We’ve been told for a long time that the ceasefire is on the way. It had many names in the past, such as tahdiah, hudna, and most recently—”an arrangement.” On Friday, once again, reports started emerging that an agreement has been reached. Several hours later, southern Israel was hit with a barrage of rockets. What happened?
For years the Gaza Strip has been a pressure cooker bound to explode. The residents are groaning: a few hours of electricity per day, 60 percent unemployment, filthy water. The conclusion, according to politicians and commentators, is unequivocal: Hamas needs an achievement, quiet, hudna, arrangement, in order to lift the blockade and improve the situation.
There is only one problem with this theory. It is based on rational thinking. The logic of Hamas is different. Hamas does not want improvement. Hamas is putting in all the effort into preserving Gaza as the pressure cooker it currently is.
It is worth mentioning that for more than a decade, Hamas has been offered opportunities to improve the situation in the strip. In 2006, immediately after Hamas’ elections victory, the international community, through Middle East Quartet, established the three conditions for continuation of the Western aid: recognition of Israel, cessation of terror and recognition of previous agreements. The very next day, Khaled Mashal announced the terror group rejects all of them.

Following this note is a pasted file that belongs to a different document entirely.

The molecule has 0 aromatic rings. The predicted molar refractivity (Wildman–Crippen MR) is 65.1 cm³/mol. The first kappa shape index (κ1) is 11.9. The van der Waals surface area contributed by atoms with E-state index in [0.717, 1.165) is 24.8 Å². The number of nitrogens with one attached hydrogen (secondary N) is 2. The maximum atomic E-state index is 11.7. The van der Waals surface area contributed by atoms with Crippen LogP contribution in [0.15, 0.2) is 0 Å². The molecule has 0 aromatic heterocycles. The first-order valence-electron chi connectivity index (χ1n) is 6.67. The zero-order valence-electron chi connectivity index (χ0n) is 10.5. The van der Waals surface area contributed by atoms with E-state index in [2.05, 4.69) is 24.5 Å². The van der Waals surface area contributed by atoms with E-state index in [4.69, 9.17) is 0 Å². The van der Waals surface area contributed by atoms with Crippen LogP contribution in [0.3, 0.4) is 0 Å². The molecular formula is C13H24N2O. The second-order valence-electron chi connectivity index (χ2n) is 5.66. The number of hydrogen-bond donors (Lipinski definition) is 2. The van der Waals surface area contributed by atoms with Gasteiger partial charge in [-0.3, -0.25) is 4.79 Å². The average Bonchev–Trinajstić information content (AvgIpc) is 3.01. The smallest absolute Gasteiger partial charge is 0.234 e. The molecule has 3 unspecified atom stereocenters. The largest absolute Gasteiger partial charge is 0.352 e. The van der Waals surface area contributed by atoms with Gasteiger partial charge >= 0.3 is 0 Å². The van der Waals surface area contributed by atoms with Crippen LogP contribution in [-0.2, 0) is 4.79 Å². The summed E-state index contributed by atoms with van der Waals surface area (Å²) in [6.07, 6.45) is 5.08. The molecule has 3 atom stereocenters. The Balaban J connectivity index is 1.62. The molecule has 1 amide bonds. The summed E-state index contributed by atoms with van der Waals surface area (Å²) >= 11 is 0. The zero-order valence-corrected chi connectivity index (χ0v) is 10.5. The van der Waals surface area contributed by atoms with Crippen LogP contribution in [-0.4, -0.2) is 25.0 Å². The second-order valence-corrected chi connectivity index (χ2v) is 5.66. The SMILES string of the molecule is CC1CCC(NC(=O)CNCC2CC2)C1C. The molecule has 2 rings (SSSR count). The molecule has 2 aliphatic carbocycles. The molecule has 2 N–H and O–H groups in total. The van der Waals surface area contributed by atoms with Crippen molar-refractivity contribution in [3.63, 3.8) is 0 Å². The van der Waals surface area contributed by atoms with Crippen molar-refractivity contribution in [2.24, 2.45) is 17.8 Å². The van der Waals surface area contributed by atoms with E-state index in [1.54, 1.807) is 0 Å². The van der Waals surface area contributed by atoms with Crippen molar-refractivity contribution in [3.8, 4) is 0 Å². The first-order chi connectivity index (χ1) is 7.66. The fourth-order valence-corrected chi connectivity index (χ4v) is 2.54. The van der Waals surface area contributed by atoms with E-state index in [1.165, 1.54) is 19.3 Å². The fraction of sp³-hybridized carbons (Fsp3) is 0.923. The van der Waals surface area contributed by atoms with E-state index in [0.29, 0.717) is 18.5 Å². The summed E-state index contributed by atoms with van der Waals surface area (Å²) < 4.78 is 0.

The international community remained undeterred, but Hamas has rejected the conditions every single time. There were more proposals and initiatives, and all of them had been dismissed.
We should listen closely to what Yahya Sinwar said in a Yedioth Ahronoth interview a few weeks ago. There was no recognition of the Quartet’s conditions, no acceptance of the EU proposal, and certainly no agreement regarding Mahmoud Abbas’s demand to restore Palestinian Authority’s security control over the Gaza Strip.
There is readiness for a ceasefire there. A senior Hamas official, Mushir al-Masri, made it clear in the past what is a ceasefire as far as Hamas is concerned.
“Any quiet that could be achieved is temporary. The meaning of ‘quiet’ in the dictionary of the resistance is getting ready for the next campaign. The resistance will continue to fill and develop the weapons stockpiles for future campaigns,” explained the official.
And what is Israeli policy? There is no policy. Restraint is appropriate, provided it does not become an actual policy. For years there has been no Israeli initiative. Hamas could have been offered the most generous offer. It is in Israel’s interests for the strip to prosper. Even if Hamas would have refused the offer, Israel would still have benefited from merely making such a proposal.
There is no simple solution to attrition warfare. But when pursuing an arrangement, there is a need for a coherent policy and not illusions. What we have right now is the opposite. We have no policy, and what we do have is based on illusions.
Originally published in YNet News
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